Energy: 315 kcal
Author: Jennifer

A delicious, classic roasted butternut squash soup, flavoured with maple syrup and optionally, a bit of apple. A great Fall soup or perfect for your holiday table! Can be made ahead and re-heated.



  • 6 cups roasted butternut squash (from 2 medium-large butternut squash)
  • 3 Tbsp butter
  • 1/2 cup diced onion
  • 4 cups chicken broth
  • 1 sprig thyme
  • 1/3 cup real maple syrup
  • 2/3 cup heavy (35%) cream
  • 1/2 medium apple (Optional) peeled, cored and shredded


  1. Roast the squash (can do ahead and refrigerate): Preheat oven to 375° Cut squash in half lengthwise. Using a spoon, scoop out and discard the seeds and dark orange stringy flesh. Place squash cut side down on to a baking sheet. Note that you want the squash to lay perfectly flat, so you can get some caramelization going for best flavour. If they won't all lay flat, use two baking sheets if necessary and rotate their position in the oven half way through roasting. Roast in pre-heated oven for 60-70 minutes or until very soft when you press on the top of the squash.

  2. Remove from oven and using a spatula, flip the squash halves over and allow to cool a few minutes. Using a spoon, scoop all the roasted squash flesh out and in to a bowl, being careful not to take any of the skin. Discard squash skins. If making the soup immediately, measure out the amount of cooked squash needed for the soup and set aside. Any extra squash can be refrigerated or frozen and used for another purpose. 

  3. For the soup: In a large soup pot or Dutch oven, melt butter over medium heat. Add diced onion and cook, stirring, until onion has softened and is translucent, but not browned. Add the measured roasted squash. Add the chicken broth and stir to combine well. *If using the optional shredded apple, add it now as well. Add the fresh thyme sprig. Bring to a light boil over medium-high heat, stirring occasionally, then reduce heat to medium-low and allow to simmer, uncovered, for 20-30 minutes to blend the flavours.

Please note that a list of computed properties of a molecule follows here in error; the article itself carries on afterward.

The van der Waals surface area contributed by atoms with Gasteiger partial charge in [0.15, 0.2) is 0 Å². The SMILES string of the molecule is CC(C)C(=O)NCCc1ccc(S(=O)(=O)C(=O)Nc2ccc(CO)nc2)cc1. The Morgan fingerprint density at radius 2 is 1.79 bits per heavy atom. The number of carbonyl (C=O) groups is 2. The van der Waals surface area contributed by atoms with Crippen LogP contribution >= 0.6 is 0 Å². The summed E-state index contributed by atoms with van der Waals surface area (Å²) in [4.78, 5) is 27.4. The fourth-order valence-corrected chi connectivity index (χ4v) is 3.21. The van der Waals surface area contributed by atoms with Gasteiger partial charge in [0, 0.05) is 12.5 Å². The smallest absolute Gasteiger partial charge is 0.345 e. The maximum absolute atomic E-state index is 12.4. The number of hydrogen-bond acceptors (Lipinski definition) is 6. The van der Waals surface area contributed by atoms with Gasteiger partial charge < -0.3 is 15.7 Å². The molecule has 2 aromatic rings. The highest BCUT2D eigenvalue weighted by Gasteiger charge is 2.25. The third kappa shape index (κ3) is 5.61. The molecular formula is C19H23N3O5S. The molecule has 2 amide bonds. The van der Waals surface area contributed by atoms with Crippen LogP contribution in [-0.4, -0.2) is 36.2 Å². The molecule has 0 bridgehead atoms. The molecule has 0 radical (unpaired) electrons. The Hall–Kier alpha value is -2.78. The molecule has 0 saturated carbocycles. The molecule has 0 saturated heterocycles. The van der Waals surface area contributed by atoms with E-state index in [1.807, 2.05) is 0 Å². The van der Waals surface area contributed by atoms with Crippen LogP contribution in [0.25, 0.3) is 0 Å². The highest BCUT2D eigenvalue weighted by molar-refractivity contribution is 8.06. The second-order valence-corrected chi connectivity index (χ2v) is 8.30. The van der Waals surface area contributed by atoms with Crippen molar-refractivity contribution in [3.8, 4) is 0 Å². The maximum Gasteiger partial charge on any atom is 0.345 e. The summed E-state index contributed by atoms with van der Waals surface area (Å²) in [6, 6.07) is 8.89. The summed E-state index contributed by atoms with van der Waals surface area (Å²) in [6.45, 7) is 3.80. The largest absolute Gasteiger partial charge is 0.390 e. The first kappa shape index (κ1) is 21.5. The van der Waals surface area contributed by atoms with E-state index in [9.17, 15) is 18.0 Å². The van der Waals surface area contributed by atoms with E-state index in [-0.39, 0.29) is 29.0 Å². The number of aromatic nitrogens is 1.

4. REMOVE THYME SPRIG and discard. Using an immersion blender (or alternately in small batches in a blender) puree the soup well until smooth. In the soup pot, add the maple syrup and the heavy cream to the pureed soup. Stir well to combine and allow to cook over medium-low heat a few minutes to warm through.

  5. Taste soup. Add salt as needed and some freshly ground pepper. You don't want to be skimpy with the salt! Salting well is the key to bringing out all the great flavours in this soup. Maple syrups vary in intensity. If you don't notice a subtle maple taste in the soup, add a bit more maple syrup, as needed. Serve warm garnished with drops of heavy cream and fresh thyme leaves. If you like, use a skewer to run through the drops of cream to make a pretty design. 

Recipe Notes

Make-Ahead: Make this soup ahead and refrigerate for several days ahead. Rewarm on the stove-top over low heat. If soup has thickened, thin with a bit of additional chicken broth.

Makes 6 full size servings or would serve 8-10 as an appetizer-sized soup.

Be sure to read the "Cook's Notes" in the original post, for more tips, options, substitutions and variations for this recipe!


More Butternut Squash Soups from Seasons and Suppers




  • Thanks Irene and glad you enjoyed this. I will often roast the squash off ahead, as well. Then it’s just a short trip to a delicious pot of soup when I”m ready.